Before selecting a mental health professional, check his or her background with the national associations or their local chapters. The National Mental Health Association advises avoiding any person or organization that: Will not answer questions satisfactorily, promises financial rewards if you participate in a program, pressures you through a third party, offers or implies a guarantee of success, or tries to involve you in a long-term financial commitment.

The most common types of mental health professionals:
  • Psychiatrists are licensed medical doctors (M.D.s), and they can prescribe medications. These physicians complete medical school, a year-long internship that includes training in internal medicine and neurology, and a three-year residency program that provides training in various forms of psychotherapy (including couples, family and group therapy) and psychopharmacology (the study of drugs that affect the mind). Board-certified psychiatrists have passed oral and written examinations following their residency.
  • Psychologists may have a Ph.D. in psychology or a Psy.D. (doctorate in clinical psychology). They are trained in a variety of psychotherapeutic techniques rather than in one particular school or theory. Some have additional training in working with children and/or families. However, they do not study medicine and cannot prescribe medication. Psychologists must be licensed in most states in order to practice independently.
  • Certified social workers or licensed clinical social workers (LCSWs) usually complete a two-year graduate program (some have doctoral degrees), plus specialized training in assessment and treatment of emotional disorders. Most states certify or license social work as an independent profession, requiring two years of supervised post-graduate clinical work and a qualifying examination.
  • Marriage and family therapists are licensed in some but not all states. They usually have a graduate degree, often in psychology, and at least two years of supervised clinical training in relationship problems. Psychiatrists, psychologists and clinical social workers may devote much of their practices to helping couples and families. In the course of therapy, a person may see several professionals. For example, a social worker may refer a client to a psychiatrist to determine whether medications are needed. A psychiatrist may suggest that a person undergoing individual treatment for a mental disorder also participate in couples therapy with a marital counselor.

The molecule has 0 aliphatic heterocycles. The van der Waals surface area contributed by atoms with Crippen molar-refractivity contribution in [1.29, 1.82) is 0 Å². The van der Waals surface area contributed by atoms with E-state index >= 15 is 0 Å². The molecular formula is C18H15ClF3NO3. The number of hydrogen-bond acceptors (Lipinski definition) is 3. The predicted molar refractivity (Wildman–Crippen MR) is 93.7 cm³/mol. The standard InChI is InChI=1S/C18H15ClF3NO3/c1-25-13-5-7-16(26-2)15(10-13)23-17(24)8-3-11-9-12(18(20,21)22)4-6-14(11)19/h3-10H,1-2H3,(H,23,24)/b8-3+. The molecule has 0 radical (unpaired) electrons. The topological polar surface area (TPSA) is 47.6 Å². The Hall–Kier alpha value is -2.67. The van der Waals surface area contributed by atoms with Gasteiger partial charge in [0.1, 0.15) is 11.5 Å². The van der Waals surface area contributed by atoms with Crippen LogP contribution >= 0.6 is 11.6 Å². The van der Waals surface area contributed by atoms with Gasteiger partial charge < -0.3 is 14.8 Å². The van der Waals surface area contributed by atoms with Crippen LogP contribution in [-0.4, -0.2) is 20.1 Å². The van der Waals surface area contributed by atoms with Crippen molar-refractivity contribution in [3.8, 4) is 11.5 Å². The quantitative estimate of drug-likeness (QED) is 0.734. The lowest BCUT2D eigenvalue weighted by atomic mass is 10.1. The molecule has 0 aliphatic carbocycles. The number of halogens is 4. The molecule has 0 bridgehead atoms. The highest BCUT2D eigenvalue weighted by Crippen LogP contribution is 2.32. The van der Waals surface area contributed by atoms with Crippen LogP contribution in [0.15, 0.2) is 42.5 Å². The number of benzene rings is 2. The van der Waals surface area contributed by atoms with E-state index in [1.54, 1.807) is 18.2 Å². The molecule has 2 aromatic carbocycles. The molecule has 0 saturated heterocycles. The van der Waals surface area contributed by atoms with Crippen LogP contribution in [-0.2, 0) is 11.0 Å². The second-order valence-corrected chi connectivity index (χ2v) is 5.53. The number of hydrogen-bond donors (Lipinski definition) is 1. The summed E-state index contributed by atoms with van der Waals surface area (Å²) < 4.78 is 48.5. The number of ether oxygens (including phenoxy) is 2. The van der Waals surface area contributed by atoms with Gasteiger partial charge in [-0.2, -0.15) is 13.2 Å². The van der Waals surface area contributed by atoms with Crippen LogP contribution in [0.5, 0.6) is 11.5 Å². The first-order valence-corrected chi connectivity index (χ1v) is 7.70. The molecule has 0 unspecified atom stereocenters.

How To Get A Referral

In order to get the names of several therapists, ask your doctor or friends or relatives who are in treatment for recommendations. You can also go to the employee assistance program where you work. If you belong to a health maintenance organization or another health care plan, you should have a list of participating therapists.

Cost can be a barrier to getting mental health care. Check your own health insurance plan to find out if a therapist's fee is paid entirely or only in part or if coverage is limited to a preset number of sessions or days of treatment. If you do not have mental health coverage, local and state agencies and advocacy groups may be able to direct you to publicly supported services or suggest ways of handling the costs of treatment.

Choosing A Therapist

Once you have the name of a therapist, arrange a brief telephone interview. Explain who referred you, what is troubling you, and what treatment you have in mind--if any. You should not hesitate to talk about fees, insurance coverage, payment plans and other practical matters in this introductory call. If the therapist cannot help you, he or she may be able to suggest an alternative treatment or refer you to a colleague. This initial phone conversation sets the stage for building a rapport in therapy. Ideally, you should feel that the therapist has listened to you and can help you work out your problem. If these criteria are met, the next step is to set up an appointment for a consultation. Remember to ask if there is a fee for this visit.

After you've met with one or more therapists and discussed treatment options, use your instincts as well as your intelligence to make a final decision. Remember, a therapist who is not understanding and caring probably is not the right choice regardless of that person's qualifications or reputation. Here are some considerations and questions to keep in mind:
  • Do you feel the therapist takes you seriously, treats you with respect, and shares or accepts your values?
  • Is your therapist willing to explore all treatment options to find what works best for you?
  • If the therapist is not a physician and medication is necessary, how will your care be coordinated? Who will your primary therapist be?
  • If you decide to involve a partner or family member, will your therapist help educate that person about your problem and explain how to help you manage it?
  • If you want a second opinion about treatment will the therapist be supportive and work with you to evaluate other recommendations?
If after a few months you don't feel that you are making progress, discuss this with your therapist. Almost always, there are ways of augmenting or bolstering treatment, or combining therapies to be more effective. Or you may need a different therapist.

Major Depression

The incidence of major depression has soared over the last two decades. According to data from the National Institute of Mental Health (NIMH), some 9.4 million Americans develop major depression at some point in life. Unfortunately, fewer than one of every three depressed people ever seeks treatment. One reason is that many people still do not think of depression as a real condition that should be treated. This perception couldn't be further from the truth. Depression can stop a person from functioning, cause a slow-down of body processes, and even lead to death.

The characteristic symptoms of major depression include:
  • Feeling depressed, sad, empty, discouraged, for several weeks